On a regular outing for coffee, I ended up getting unexpectedly blessed when I tried to bless someone else.
I had thirty minutes to myself before picking up the kids, and I was determined to use it productively: get my coffee, sit down, scroll through Instagram, and spend the last few minutes staring out into space.
Right outside Starbucks was a skinny man with grey hair wearing a faded red polo shirt and cargo pants. He made abrupt hand gestures talking to himself although it sounded like it was a conversation with another person.
In the span of less than thirty seconds, this “pacing” guy quickly shuffled up to a middle-aged patron who was busily typing away on his computer. Before he could even finish asking for spare change, he got turned down immediately with a stare and curt response. He apologized and walked away like he was used to this kind of interaction.
It’s difficult to articulate but I felt like God was prompting me to ask this guy if he wanted coffee. God didn’t ask me to make an earth-shattering move, just a small gesture to help someone out.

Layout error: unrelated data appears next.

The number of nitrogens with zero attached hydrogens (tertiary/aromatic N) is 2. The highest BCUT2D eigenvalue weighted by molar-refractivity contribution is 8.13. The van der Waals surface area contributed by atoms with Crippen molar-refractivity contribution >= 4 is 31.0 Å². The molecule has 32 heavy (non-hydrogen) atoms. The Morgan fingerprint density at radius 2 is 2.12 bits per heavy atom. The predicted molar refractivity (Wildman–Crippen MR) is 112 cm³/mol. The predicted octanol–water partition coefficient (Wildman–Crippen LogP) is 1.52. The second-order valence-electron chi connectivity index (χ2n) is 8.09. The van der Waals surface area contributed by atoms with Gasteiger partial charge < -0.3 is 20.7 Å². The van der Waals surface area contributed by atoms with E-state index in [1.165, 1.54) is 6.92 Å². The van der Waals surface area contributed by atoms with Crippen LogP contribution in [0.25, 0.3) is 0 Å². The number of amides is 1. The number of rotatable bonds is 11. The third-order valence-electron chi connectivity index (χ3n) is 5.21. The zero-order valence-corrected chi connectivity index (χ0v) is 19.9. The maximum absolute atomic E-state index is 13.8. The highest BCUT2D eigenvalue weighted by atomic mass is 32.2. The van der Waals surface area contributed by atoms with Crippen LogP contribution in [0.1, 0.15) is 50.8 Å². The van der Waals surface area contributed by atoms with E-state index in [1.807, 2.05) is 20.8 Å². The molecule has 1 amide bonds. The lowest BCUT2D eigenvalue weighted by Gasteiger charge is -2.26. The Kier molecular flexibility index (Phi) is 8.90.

I learned how special a good cup of coffee can be during hospital stays with Ellis. She usually won’t let me out of her sight for more than five minutes, so I sit bedside dreaming about how lovely the first sip of iced coffee with a splash of soy milk will be and comfort food instead of Saltines and peanut butter.
So many times, my gracious friends delivered coffee (not from the hospital), treats, food, texts, and their company to ease my stress. Chris also delivered coffee, but he had quite a disastrous experience when he accidentally dropped and spilled a venti-sized coffee in the hospital lobby. I was still grateful he tried but grumpy.
Those memories taight me how a cup of coffee can turn someone’s day around and uplift a person’s discouraged heart.
The guy smiled and said he would like a large coffee. Then, as I was ordering our drinks, his gaze turned to the refrigerated food section looking intently at the menu options as he pointed from one item to the other. I had an inner conflict that split second: do I ask him if he wants something to eat?; isn’t coffee enough?; and emergency advice-asking prayer…God, what do I do? Please give me a generous heart.
I felt disappointed in myself for questioning so much over this issue when it was clear I should get him something to eat.
“Come on, you can do this with a generous heart and help this guy out” I thought. Countless times people blessed me and my family extravagantly when we were in survival mode with Ellis’ constant illnesses. Sometimes those friends told me that God pressed on their hearts to reach out to me, and those were the exact time when I needed help and encouragement. I’m so thankful they acted upon it.
I resolved to buy this guy’s lunch. I asked, “Would you like something to eat too?” He said, “yea? Thanks” and chose a few items. I sighed silently to myself thinking this would be an expensive coffee outing.